Criticism of the referee in the BVB vs. Bayern: why Jude Bellingham got away without being sent off

Also this time, the referee is in conversation after the top match between BVB and Bayern. The focus is on a failed elimination for Jude Bellingham. Deniz Aytekin shows understanding for his critics.

Of course, how much discussion about the referee after the final whistle of a match depends not least on whether the referee has had a significant influence on the course and outcome of the match in question from the point of view of the teams involved. In the matches between Borussia Dortmund and FC Bayern Munich in recent years, BVB has regularly complained publicly about the referees’ decisions after a defeat. For example last season, when the Dortmund side referees Felix Zwayer and Daniel Siebert were criticized for refusing to give the black and yellow a penalty in the first and second leg.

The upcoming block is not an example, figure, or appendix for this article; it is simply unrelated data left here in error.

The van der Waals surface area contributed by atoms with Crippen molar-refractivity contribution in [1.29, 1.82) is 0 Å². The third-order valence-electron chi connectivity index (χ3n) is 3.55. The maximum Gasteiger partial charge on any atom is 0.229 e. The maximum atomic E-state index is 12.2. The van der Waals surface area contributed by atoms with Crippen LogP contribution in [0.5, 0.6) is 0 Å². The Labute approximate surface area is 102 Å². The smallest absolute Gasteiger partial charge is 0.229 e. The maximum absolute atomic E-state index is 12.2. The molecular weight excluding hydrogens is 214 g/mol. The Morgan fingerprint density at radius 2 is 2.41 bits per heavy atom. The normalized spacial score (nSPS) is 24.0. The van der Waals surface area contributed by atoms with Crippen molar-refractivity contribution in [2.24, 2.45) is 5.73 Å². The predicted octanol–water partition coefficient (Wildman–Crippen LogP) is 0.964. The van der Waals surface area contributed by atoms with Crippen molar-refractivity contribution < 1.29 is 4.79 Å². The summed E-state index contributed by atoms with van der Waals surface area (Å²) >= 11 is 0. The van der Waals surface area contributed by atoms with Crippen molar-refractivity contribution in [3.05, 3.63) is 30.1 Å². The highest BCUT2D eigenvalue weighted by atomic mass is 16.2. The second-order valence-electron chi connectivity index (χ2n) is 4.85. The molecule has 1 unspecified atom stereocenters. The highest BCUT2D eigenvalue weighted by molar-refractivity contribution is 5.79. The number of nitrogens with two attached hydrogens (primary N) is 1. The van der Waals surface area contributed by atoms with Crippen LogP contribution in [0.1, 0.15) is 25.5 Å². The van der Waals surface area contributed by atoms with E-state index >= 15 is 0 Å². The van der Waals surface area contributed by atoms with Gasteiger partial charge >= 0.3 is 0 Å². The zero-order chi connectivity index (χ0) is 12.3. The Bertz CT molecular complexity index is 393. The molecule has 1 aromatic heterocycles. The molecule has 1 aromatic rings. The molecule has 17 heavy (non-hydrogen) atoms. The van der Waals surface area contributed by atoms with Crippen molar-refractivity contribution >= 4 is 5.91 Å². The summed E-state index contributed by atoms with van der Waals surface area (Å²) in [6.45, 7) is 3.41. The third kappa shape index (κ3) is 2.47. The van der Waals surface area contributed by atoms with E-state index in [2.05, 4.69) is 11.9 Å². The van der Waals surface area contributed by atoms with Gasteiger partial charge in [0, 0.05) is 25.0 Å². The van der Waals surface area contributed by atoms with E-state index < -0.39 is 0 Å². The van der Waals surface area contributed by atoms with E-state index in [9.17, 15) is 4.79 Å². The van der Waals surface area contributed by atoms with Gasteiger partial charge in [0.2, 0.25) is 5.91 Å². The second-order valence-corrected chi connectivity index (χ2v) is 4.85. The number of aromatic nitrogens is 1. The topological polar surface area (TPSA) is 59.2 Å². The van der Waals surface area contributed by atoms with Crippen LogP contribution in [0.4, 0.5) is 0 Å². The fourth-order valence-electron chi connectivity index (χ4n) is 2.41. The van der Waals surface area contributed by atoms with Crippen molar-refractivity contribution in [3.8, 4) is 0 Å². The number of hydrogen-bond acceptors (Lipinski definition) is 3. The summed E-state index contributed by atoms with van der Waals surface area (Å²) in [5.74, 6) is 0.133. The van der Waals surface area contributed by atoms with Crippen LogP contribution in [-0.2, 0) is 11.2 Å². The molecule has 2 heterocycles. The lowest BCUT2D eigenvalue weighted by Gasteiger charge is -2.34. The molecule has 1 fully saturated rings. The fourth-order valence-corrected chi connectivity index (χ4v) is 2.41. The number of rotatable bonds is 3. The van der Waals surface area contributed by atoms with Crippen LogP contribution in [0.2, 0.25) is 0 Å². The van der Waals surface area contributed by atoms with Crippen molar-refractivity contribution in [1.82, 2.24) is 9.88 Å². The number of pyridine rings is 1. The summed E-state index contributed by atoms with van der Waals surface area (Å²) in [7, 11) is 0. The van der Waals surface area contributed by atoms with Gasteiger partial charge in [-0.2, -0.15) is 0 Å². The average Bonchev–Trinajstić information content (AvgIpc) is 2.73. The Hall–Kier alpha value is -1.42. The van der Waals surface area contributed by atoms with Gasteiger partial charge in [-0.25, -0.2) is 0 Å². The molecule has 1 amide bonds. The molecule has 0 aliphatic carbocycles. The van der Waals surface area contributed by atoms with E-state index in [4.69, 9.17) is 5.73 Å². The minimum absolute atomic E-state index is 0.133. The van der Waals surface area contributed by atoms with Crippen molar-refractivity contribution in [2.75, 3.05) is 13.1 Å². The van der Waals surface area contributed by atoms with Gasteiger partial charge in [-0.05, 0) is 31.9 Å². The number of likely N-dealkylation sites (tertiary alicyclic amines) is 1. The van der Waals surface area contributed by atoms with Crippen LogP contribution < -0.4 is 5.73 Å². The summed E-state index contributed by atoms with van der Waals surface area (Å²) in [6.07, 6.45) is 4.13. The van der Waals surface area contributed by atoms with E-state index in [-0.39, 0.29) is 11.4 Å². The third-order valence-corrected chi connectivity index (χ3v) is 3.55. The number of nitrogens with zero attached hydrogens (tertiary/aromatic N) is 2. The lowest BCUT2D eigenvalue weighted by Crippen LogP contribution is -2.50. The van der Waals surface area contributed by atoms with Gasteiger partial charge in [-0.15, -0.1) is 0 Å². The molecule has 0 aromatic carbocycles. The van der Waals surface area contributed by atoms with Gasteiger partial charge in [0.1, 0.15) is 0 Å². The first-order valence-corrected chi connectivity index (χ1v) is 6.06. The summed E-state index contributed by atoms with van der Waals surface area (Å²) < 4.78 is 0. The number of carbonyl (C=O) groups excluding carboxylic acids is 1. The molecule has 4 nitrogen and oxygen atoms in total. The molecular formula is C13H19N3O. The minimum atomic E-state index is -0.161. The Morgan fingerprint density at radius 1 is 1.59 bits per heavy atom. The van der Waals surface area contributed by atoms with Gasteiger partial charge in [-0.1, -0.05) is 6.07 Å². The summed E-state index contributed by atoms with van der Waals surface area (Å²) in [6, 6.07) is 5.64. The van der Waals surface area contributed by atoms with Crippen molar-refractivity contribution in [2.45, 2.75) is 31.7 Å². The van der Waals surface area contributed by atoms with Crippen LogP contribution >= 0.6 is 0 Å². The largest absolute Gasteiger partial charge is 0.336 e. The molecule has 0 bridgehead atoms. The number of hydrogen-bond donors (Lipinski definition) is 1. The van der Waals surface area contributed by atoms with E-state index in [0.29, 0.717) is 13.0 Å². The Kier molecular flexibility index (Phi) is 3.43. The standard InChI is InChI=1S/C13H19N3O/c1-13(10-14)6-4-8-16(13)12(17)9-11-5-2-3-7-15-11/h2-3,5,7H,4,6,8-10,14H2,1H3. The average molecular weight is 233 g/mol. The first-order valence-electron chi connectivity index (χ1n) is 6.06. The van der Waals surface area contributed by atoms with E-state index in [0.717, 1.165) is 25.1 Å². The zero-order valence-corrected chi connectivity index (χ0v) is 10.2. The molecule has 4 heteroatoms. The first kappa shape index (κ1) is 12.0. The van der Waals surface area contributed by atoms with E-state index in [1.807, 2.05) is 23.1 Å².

Alphonso Davies bruised his skull when Bellingham kicked him.

(Photo: IMAGO/Chai vd Laage)

On Saturday night, after the game at the Dortmund stadium, hardly anyone would have said anything negative about referee Deniz Aytekin had Anthony Modeste failed to equalize for the hosts and make it 2-2 in the last second. to make. This time, however, it was the disappointed Bavarians who spoke of a scene just before half-time in which Jude Bellingham, fighting for the ball, had punched his opponent Alphonso Davies on the head with the toe of his shoe without being a personal penalty. Not only according to Munich coach Julian Nagelsmann, Bellingham, who had already been warned, deserved at least the yellow card, which would have meant yellow-red and thus a majority for the record champions.